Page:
The deal, which begins Aug. 1., is expected to save the state a significant amount of money, but projected savings were not disclosed. However, the cost of hepatitis C drugs for about 2,800 people covered by MassHealth, which is the commonwealth’s Medicaid program, has so far totaled about $318 million from late 2014 through early 2016, according to a statement from the agency. A MassHealth spokeswoman, however, said the state expects lower unit costs to be offset by more people being treated, so the state is not forecasting any change in net spending.
Gilead’s Harvoni treatment will be the exclusive therapy for about 80 percent of MassHealth Members, although the agency also negotiated rebates for the older Sovaldi medication and Daklinza, a hepatitis C medicine sold by Bristol-Myers Squibb, which would be used to treat about 20 percent of those who are infected with specific strains of the disease.
They’ve brought hope to millions, drugs so revolutionary that they can cure hepatitis C and so expensive that neither patients nor public health services can afford them — an issue to be raised at this week’s G7.
The pills made by US group Gilead Sciences are just one example of efficient yet costly treatments that have put the delicate question of how much a life is worth on the table of cash-strapped governments which hesitate to fund them.
In Spain, after multiple protests that included the three-month occupation of a Madrid hospital, patients were handed a partial victory last year when the government decided to provide the drugs to those at advanced stages of the disease.
About two and a half years ago, a pharmaceutical company developed a miracle cure with the potential to eradicate a terrible disease from our planet. It was an American pharmaceutical company, so this miracle cure can be seen as a triumph for our using a market system to encourage the development of cures. With this cure we could potentially wipe out a significant disease for the first time since small pox was eradicated almost 40 years ago.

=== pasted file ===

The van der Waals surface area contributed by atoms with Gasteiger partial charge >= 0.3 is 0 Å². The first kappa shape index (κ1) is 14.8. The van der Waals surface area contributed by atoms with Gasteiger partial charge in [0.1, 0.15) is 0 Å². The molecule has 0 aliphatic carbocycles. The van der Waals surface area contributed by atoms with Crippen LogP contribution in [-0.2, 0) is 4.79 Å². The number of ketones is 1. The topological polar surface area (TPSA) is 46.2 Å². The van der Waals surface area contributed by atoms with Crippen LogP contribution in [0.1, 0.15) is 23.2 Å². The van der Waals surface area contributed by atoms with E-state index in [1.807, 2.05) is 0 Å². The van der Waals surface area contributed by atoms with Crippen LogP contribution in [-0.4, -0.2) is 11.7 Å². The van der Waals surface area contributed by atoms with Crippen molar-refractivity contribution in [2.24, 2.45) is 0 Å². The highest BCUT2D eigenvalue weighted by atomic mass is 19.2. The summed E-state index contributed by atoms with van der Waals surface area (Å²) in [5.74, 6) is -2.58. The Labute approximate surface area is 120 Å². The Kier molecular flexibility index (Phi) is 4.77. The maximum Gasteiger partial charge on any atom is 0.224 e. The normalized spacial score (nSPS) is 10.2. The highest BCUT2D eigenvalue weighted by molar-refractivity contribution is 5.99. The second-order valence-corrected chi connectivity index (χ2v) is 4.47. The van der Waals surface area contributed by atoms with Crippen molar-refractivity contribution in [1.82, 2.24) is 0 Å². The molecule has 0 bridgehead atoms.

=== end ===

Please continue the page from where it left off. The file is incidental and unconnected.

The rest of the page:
And yet two and a half years later, this disease has remained almost completely untouched.
Why no miracle? Does the cure take a long time? No: From the time the treatment is started, it takes only about 12 weeks. Is it difficult to administer? No: 1-2 pills a day, taken at home, for twelve weeks. Are the pills hard to get, or expensive to make? Well that depends on exactly what you mean.
After concerns were raised that there are some insurance companies that are restricting coverage of the medication of hepatitis C, the New York state attorney general has started an investigation and asked 16 health insurance companies to provide information on their coverage of hepatitis C treatments.
Attorney General Eric Schneiderman’s office has issued subpoenas to the health insurers asking for documents explaining how they decide who should be covered and who should not be covered for specific treatments. Owing to its price, the hepatitis C medications made by Gilead Sciences Inc. and AbbVie Inc. have garnered controversy.
The drug is exceptional, as it cures a patient in 12 weeks, but a single pill costs $1,000 and around $84,000 for a complete course of treatment. Insurers have to negotiate discounts with the manufacturers. Some insurers have limited access to the drugs, which they then restrict to the sickest patients and sometimes, even with discounts, they cannot afford the drug.